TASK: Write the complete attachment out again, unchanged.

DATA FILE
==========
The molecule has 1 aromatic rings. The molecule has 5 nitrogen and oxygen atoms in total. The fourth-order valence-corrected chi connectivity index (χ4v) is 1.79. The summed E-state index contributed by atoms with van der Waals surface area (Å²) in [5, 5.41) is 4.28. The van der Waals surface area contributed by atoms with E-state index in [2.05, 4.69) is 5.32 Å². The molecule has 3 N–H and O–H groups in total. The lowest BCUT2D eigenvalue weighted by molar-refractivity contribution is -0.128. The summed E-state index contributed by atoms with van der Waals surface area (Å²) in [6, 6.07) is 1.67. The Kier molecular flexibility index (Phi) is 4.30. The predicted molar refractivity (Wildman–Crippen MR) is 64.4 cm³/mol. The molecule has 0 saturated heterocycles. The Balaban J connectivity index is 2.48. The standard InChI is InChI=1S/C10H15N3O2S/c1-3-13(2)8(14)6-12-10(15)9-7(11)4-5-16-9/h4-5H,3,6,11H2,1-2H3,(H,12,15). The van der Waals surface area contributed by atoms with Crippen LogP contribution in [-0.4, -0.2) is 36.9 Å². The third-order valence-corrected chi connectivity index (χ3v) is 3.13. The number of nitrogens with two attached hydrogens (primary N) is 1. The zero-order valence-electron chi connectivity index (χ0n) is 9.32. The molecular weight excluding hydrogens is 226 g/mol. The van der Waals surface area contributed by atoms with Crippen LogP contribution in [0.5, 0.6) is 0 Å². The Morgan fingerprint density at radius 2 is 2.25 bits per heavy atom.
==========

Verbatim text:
The molecule has 1 aromatic rings. The molecule has 5 nitrogen and oxygen atoms in total. The fourth-order valence-corrected chi connectivity index (χ4v) is 1.79. The summed E-state index contributed by atoms with van der Waals surface area (Å²) in [5, 5.41) is 4.28. The van der Waals surface area contributed by atoms with E-state index in [2.05, 4.69) is 5.32 Å². The molecule has 3 N–H and O–H groups in total. The lowest BCUT2D eigenvalue weighted by molar-refractivity contribution is -0.128. The summed E-state index contributed by atoms with van der Waals surface area (Å²) in [6, 6.07) is 1.67. The Kier molecular flexibility index (Phi) is 4.30. The predicted molar refractivity (Wildman–Crippen MR) is 64.4 cm³/mol. The molecule has 0 saturated heterocycles. The Balaban J connectivity index is 2.48. The standard InChI is InChI=1S/C10H15N3O2S/c1-3-13(2)8(14)6-12-10(15)9-7(11)4-5-16-9/h4-5H,3,6,11H2,1-2H3,(H,12,15). The van der Waals surface area contributed by atoms with Crippen LogP contribution in [-0.4, -0.2) is 36.9 Å². The third-order valence-corrected chi connectivity index (χ3v) is 3.13. The number of nitrogens with two attached hydrogens (primary N) is 1. The zero-order valence-electron chi connectivity index (χ0n) is 9.32. The molecular weight excluding hydrogens is 226 g/mol. The van der Waals surface area contributed by atoms with Crippen LogP contribution in [0.5, 0.6) is 0 Å². The Morgan fingerprint density at radius 2 is 2.25 bits per heavy atom.